Wednesday, March 16, 2016

It's called the high road

...take it whenever you can.
On a Friday afternoon at the beginning of November last year, I had a brief conversation with a coworker. He made a not-so-nice comment to me that I took offense to, and I told him so. He was condescending, I was indignant, and two wrongs never make a right. He hasn't spoken to me since.


Knowing the person I was dealing with and not wanting to stir the pot anymore than it already had been, the following Monday I presented myself as cordial. I didn't like what had happened between us, but it just wasn't a weight I wanted to carry so I did my best to let it go.

I was surprised when I greeted him with "good morning" and he glared at me. As the weeks (and months) progressed, I would pass him in the hallway and say hello and he would barely grunt. My office is in the front of the building, and instead of coming in the front door as he'd always done, he started using the back entrance (I assume) in order to not have to see me. Ah! It made me so sad!!!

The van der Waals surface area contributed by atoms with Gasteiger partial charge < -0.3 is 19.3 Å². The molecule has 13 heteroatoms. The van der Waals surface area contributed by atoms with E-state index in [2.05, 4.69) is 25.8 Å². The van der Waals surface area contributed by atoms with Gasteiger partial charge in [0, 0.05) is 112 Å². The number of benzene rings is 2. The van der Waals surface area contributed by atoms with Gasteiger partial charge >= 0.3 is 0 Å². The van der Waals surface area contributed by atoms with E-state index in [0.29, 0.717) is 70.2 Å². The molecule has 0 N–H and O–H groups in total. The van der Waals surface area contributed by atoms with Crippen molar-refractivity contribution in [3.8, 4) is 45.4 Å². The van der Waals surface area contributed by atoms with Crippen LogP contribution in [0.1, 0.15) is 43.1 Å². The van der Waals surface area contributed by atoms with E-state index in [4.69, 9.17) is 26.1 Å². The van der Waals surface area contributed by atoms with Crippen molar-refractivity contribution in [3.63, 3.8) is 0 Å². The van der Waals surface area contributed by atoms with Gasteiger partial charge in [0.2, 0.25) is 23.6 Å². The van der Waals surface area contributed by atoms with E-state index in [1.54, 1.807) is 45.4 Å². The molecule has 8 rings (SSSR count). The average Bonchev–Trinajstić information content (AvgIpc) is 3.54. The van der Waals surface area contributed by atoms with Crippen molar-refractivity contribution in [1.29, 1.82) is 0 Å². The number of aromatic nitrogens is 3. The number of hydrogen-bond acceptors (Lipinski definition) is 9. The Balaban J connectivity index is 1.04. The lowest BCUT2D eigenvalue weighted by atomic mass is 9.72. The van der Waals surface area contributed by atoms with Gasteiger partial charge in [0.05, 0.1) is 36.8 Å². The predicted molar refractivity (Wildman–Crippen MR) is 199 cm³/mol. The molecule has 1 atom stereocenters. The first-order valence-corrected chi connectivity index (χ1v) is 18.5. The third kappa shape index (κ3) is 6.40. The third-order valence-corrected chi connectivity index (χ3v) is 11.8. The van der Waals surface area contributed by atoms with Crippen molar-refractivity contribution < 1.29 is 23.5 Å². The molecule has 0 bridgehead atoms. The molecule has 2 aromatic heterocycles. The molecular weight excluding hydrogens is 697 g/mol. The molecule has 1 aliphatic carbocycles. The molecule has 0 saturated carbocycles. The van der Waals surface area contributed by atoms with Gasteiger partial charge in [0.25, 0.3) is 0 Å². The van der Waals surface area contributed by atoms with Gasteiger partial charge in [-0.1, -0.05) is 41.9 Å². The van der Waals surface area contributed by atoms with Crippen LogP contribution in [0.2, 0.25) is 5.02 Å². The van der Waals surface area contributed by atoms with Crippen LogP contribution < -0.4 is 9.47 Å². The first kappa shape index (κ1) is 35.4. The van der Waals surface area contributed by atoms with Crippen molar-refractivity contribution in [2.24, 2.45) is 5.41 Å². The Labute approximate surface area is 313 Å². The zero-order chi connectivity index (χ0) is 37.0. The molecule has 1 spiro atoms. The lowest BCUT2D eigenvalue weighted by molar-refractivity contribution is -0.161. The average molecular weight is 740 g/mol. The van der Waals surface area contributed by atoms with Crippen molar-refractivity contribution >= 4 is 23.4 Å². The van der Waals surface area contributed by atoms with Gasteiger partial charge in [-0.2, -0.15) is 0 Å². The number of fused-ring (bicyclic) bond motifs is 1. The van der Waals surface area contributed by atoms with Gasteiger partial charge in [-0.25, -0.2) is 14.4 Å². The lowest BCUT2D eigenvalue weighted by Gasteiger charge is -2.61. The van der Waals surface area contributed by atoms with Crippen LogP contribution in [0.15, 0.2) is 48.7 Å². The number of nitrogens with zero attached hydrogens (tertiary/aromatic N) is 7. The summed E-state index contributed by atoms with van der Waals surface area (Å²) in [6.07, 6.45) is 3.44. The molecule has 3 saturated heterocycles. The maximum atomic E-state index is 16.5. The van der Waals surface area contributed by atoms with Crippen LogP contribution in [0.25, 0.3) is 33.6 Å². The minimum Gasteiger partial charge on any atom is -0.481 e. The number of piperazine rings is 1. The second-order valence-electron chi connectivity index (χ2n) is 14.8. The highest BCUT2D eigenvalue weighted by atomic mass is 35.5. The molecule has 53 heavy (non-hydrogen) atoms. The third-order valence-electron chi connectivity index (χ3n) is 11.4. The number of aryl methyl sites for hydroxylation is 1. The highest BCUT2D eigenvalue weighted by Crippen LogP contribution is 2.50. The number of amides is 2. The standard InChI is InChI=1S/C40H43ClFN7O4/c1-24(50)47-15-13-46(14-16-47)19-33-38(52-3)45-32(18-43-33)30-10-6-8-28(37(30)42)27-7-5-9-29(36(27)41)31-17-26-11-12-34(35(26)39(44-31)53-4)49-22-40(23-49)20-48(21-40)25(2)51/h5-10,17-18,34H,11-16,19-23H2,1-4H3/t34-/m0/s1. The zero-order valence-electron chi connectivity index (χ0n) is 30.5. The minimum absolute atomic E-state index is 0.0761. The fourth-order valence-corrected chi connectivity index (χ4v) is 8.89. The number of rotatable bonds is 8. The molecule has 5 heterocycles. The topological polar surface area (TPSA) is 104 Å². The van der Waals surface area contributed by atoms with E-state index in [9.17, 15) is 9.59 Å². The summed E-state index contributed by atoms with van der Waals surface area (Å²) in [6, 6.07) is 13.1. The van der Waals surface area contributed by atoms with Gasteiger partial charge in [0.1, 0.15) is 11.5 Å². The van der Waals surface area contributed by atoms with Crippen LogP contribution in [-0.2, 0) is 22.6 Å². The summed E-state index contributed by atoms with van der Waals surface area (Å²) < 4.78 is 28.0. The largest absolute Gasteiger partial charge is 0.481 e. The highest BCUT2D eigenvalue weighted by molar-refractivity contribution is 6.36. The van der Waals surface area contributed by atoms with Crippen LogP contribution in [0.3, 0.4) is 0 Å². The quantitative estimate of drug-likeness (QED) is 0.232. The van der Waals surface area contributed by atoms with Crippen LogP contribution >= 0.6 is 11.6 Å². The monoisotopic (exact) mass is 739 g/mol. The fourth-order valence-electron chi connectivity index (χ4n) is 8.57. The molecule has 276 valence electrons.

And I felt really stuck in the storyline. I shed a lot of tears over it. I felt really hurt that he was so angry with me over something so insignificant. His behavior toward me after the incident felt unwarranted considering the "crime" and, in my quest to feel validated I told the story to several people (friends and family and a few coworkers). I repeated and relived our conversation so many times in my mind. That simple little 15-second conversation morphed into hours of angst because I couldn't wouldn't let it go.




Back when I was teaching kid's yoga I wanted to bring in an element of mindfulness and meditation into their practice, so every week I would lead my students in a loving-kindness-meditation. I would say a sentence, and they would repeat it back to me. We started with love for Self {"May I be strong and healthy..."}, then we would repeat those the same phrases for someone we love and finally, for someone we didn't love so much.

"May you be strong and healthy."
"May you be happy."
"May you be peaceful."